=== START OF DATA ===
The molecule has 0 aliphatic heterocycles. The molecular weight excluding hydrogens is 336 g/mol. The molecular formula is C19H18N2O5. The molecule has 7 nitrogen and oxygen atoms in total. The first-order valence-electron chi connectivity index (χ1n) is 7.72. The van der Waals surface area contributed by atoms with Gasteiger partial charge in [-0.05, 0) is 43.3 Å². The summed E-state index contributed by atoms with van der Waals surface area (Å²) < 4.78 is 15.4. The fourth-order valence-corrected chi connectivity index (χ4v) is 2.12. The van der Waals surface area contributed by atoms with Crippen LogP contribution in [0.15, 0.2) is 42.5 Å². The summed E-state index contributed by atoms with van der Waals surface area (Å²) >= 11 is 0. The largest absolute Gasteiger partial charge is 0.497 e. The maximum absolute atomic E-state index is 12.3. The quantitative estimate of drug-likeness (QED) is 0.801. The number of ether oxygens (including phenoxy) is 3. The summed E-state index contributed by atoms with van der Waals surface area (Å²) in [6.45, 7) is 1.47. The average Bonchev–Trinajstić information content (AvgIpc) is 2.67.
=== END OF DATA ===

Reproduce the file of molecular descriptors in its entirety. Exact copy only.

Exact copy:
The molecule has 0 aliphatic heterocycles. The molecular weight excluding hydrogens is 336 g/mol. The molecular formula is C19H18N2O5. The molecule has 7 nitrogen and oxygen atoms in total. The first-order valence-electron chi connectivity index (χ1n) is 7.72. The van der Waals surface area contributed by atoms with Gasteiger partial charge in [-0.05, 0) is 43.3 Å². The summed E-state index contributed by atoms with van der Waals surface area (Å²) < 4.78 is 15.4. The fourth-order valence-corrected chi connectivity index (χ4v) is 2.12. The van der Waals surface area contributed by atoms with Crippen LogP contribution in [0.15, 0.2) is 42.5 Å². The summed E-state index contributed by atoms with van der Waals surface area (Å²) >= 11 is 0. The largest absolute Gasteiger partial charge is 0.497 e. The maximum absolute atomic E-state index is 12.3. The quantitative estimate of drug-likeness (QED) is 0.801. The number of ether oxygens (including phenoxy) is 3. The summed E-state index contributed by atoms with van der Waals surface area (Å²) in [6.45, 7) is 1.47. The average Bonchev–Trinajstić information content (AvgIpc) is 2.67.